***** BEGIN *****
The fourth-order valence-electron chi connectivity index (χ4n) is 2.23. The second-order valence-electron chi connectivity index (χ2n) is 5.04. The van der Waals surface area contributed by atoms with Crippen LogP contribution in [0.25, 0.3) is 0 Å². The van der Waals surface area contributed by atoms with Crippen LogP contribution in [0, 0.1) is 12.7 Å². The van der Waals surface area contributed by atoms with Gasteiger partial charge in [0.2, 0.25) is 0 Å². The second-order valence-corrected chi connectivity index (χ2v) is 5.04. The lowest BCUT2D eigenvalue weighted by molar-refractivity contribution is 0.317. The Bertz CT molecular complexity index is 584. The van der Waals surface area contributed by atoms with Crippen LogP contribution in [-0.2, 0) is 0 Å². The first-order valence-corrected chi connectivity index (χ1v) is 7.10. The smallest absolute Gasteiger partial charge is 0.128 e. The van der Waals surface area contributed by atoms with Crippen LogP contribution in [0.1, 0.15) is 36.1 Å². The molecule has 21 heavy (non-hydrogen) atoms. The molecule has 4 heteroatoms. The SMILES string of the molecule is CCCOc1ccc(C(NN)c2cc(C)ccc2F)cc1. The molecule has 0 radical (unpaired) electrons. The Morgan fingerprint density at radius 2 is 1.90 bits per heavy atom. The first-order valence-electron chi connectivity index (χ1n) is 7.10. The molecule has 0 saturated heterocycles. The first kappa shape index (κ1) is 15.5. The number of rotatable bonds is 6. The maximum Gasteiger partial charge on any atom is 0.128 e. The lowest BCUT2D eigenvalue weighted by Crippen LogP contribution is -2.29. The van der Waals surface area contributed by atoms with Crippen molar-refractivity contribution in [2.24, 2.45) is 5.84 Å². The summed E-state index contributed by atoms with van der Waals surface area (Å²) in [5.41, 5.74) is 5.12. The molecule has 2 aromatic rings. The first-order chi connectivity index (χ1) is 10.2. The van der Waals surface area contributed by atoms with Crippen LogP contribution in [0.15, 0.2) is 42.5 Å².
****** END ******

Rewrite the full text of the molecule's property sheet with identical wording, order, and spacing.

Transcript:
The fourth-order valence-electron chi connectivity index (χ4n) is 2.23. The second-order valence-electron chi connectivity index (χ2n) is 5.04. The van der Waals surface area contributed by atoms with Crippen LogP contribution in [0.25, 0.3) is 0 Å². The van der Waals surface area contributed by atoms with Crippen LogP contribution in [0, 0.1) is 12.7 Å². The van der Waals surface area contributed by atoms with Gasteiger partial charge in [0.2, 0.25) is 0 Å². The second-order valence-corrected chi connectivity index (χ2v) is 5.04. The lowest BCUT2D eigenvalue weighted by molar-refractivity contribution is 0.317. The Bertz CT molecular complexity index is 584. The van der Waals surface area contributed by atoms with Crippen LogP contribution in [-0.2, 0) is 0 Å². The first-order valence-corrected chi connectivity index (χ1v) is 7.10. The smallest absolute Gasteiger partial charge is 0.128 e. The van der Waals surface area contributed by atoms with Crippen LogP contribution in [0.1, 0.15) is 36.1 Å². The molecule has 21 heavy (non-hydrogen) atoms. The molecule has 4 heteroatoms. The SMILES string of the molecule is CCCOc1ccc(C(NN)c2cc(C)ccc2F)cc1. The molecule has 0 radical (unpaired) electrons. The Morgan fingerprint density at radius 2 is 1.90 bits per heavy atom. The first-order valence-electron chi connectivity index (χ1n) is 7.10. The molecule has 0 saturated heterocycles. The first kappa shape index (κ1) is 15.5. The number of rotatable bonds is 6. The maximum Gasteiger partial charge on any atom is 0.128 e. The lowest BCUT2D eigenvalue weighted by Crippen LogP contribution is -2.29. The van der Waals surface area contributed by atoms with Crippen molar-refractivity contribution in [2.24, 2.45) is 5.84 Å². The summed E-state index contributed by atoms with van der Waals surface area (Å²) in [5.41, 5.74) is 5.12. The molecule has 2 aromatic rings. The first-order chi connectivity index (χ1) is 10.2. The van der Waals surface area contributed by atoms with Crippen LogP contribution in [0.15, 0.2) is 42.5 Å².